Love it or hate it, Uber continues to hit the headlines. The revolutionary ride-hailing company has again lost its licence to operate in the Capital, but what impact will this have on the employment rights of its 45,000 drivers?
Alongside its battle with regulator Transport for London (TfL) to operate in the City, Uber is also at the centre of the leading case on employment status within the ‘gig’ economy.
Are individuals in these industries self-employed/contractors, and therefore entitled to no employment law relief? Or are they workers who should be afforded some level of protection? Or are they employees who should receive the full suite of employment rights?
In December 2018, the Court of Appeal ruled that Uber drivers are workers, and therefore entitled to certain rights including 5.6 weeks’ paid annual leave each year (pro-rata), a maximum 48-hour average working week, rest breaks, the national minimum wage (and the national living wage) and the protection of whistleblowing legislation.
It seemed a victory for the drivers at the time, but Uber was quick to launch an appeal to the Supreme Court, arguing its drivers are self-employed contractors. A hearing date is yet to be given.
Crucially however, as workers – which the Uber drivers shall remain pending the app’s appeal – the drivers have no rights to claim unfair dismissal, statutory redundancy pay, or statutory notice pay.
Thus, it is only now, following TfL’s decision not to renew Uber’s licence, that the full impact of the employment status case can be appreciated.
Without a licence to operate, Uber’s huge pool of drivers will lose their jobs with Uber not even be obliged to consult on redundancy.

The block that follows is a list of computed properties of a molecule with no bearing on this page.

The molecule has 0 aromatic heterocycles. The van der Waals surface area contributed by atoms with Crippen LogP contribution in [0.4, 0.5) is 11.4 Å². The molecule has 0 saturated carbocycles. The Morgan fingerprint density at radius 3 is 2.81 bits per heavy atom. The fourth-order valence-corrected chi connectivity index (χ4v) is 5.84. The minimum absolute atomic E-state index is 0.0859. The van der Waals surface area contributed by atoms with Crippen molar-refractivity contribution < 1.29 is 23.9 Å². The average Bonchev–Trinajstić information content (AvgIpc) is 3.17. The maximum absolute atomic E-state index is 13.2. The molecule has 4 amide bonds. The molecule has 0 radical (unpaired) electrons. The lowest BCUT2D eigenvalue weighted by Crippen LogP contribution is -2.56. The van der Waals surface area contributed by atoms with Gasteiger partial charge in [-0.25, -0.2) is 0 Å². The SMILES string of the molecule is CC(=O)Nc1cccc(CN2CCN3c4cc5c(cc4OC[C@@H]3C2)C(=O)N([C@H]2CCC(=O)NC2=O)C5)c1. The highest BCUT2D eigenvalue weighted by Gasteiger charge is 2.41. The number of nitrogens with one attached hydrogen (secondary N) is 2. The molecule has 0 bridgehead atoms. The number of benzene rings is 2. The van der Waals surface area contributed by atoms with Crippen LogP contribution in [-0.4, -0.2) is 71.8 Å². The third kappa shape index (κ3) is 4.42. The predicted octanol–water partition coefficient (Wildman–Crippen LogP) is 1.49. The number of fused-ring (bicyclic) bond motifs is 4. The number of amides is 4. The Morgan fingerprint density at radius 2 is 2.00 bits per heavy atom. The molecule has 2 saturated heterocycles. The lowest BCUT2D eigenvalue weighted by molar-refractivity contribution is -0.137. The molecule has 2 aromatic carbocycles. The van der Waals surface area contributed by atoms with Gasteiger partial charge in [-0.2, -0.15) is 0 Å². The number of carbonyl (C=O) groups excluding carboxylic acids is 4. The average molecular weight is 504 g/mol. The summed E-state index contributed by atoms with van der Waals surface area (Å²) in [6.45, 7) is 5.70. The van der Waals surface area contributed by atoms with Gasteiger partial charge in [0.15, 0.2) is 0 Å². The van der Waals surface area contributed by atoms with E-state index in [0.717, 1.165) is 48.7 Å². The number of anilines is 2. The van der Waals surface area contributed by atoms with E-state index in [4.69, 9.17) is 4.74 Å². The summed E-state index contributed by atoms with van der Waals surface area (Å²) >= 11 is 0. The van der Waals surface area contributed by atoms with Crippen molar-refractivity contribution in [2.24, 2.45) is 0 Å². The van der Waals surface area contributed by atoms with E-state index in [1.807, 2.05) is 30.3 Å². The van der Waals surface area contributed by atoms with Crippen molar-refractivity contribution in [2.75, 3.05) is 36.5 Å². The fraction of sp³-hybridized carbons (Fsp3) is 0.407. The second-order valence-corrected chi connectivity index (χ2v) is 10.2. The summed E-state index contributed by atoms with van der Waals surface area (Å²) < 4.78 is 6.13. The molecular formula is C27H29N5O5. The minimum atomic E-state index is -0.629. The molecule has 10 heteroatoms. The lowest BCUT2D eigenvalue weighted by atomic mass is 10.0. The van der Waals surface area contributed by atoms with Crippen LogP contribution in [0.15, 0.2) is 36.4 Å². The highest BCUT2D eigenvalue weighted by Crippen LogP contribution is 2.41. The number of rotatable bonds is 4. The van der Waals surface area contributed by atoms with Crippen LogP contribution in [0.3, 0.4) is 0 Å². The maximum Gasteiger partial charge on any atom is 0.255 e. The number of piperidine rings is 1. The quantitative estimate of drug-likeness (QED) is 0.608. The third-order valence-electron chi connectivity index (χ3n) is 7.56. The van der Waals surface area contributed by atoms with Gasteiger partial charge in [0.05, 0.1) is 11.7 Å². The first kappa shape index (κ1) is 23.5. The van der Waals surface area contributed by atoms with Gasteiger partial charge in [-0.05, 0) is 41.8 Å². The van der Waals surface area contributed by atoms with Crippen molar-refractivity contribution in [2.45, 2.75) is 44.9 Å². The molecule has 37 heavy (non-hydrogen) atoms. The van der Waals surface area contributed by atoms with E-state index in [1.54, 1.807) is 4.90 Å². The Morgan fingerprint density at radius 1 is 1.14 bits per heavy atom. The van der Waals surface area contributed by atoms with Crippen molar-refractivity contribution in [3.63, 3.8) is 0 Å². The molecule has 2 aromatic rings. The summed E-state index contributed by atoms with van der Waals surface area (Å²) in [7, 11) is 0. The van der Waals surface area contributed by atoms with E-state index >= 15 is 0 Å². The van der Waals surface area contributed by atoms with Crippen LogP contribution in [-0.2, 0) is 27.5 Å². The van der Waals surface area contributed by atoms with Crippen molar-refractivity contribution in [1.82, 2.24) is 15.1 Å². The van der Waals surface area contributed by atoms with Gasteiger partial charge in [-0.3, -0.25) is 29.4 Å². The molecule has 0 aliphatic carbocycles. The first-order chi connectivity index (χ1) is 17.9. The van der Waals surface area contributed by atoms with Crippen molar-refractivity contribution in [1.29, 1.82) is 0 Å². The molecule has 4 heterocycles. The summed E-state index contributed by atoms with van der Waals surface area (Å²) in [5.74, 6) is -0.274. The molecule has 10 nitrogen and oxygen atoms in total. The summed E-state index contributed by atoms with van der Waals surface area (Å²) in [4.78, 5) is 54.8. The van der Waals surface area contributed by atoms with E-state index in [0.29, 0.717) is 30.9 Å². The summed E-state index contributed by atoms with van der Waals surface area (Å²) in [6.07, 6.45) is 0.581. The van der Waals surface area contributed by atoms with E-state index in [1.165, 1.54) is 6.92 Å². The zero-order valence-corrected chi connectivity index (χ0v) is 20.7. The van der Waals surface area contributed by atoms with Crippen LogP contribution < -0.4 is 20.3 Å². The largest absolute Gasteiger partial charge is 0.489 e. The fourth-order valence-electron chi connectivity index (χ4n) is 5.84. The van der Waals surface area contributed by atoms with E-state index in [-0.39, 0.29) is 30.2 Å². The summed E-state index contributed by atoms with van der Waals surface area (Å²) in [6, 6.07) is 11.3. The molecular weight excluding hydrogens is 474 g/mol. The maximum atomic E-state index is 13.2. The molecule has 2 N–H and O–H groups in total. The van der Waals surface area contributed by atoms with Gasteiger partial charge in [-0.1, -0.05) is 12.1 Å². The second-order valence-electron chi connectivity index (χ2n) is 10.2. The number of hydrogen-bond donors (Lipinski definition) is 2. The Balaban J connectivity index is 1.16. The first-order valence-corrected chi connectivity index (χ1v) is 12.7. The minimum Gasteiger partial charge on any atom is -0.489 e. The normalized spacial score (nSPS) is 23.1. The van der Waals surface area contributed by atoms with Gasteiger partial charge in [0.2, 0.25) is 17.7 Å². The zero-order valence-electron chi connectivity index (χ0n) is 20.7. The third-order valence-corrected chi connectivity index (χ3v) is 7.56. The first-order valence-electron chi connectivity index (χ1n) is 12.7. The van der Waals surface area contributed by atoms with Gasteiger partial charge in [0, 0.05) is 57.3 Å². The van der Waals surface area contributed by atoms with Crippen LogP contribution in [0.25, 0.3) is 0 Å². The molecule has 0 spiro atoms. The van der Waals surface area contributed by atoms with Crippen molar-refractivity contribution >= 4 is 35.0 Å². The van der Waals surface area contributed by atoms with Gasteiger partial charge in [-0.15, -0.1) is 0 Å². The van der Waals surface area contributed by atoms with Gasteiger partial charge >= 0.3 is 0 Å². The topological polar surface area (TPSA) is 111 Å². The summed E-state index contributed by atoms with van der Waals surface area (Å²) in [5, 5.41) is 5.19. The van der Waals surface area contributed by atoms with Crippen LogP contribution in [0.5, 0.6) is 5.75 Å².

The case highlights the vulnerability of those working in the gig economy, even if granted worker status. Is the trade-off between flexibility and freedom on the one hand and job security on the other, worth it?
In an effort to clarify and improve the legal position of gig economy workers, the government published its Good Work Report following the Taylor Review into modern working practices. It made a number of recommendations to improve the rights of such workers, but as yet, the proposals have yet to be adopted.
Uber has announced it will appeal the TfL decision. London is its biggest European market with 3.5m customers, while its shares tumbled 6% off the back of the news.
TfL found that Uber had failed to address a number of issues placing passenger safety at risk, and that the company was ‘not fit and proper at this time’. In particular, it raised concerns over the app’s change to systems that allowed unauthorised drivers to upload their photos to other drivers’ accounts.
The appeal means the company and its drivers will continue to operate in the meantime, and it moves the battle away from the (arguably) politically-driven TfL process, to the impartiality of the courts.
Ironically, the TfL appeal now supersedes the Supreme Court appeal in terms of importance to London Uber drivers: their employment status is suddenly irrelevant in the face of no job at all. But for the wider gig economy, the decision of the Supreme Court is eagerly awaited.
This article is for reference purposes only. It does not constitute legal advice and should not be relied upon as such. Specific legal advice about your specific circumstances should always be sought separately before taking or deciding not to take any action.
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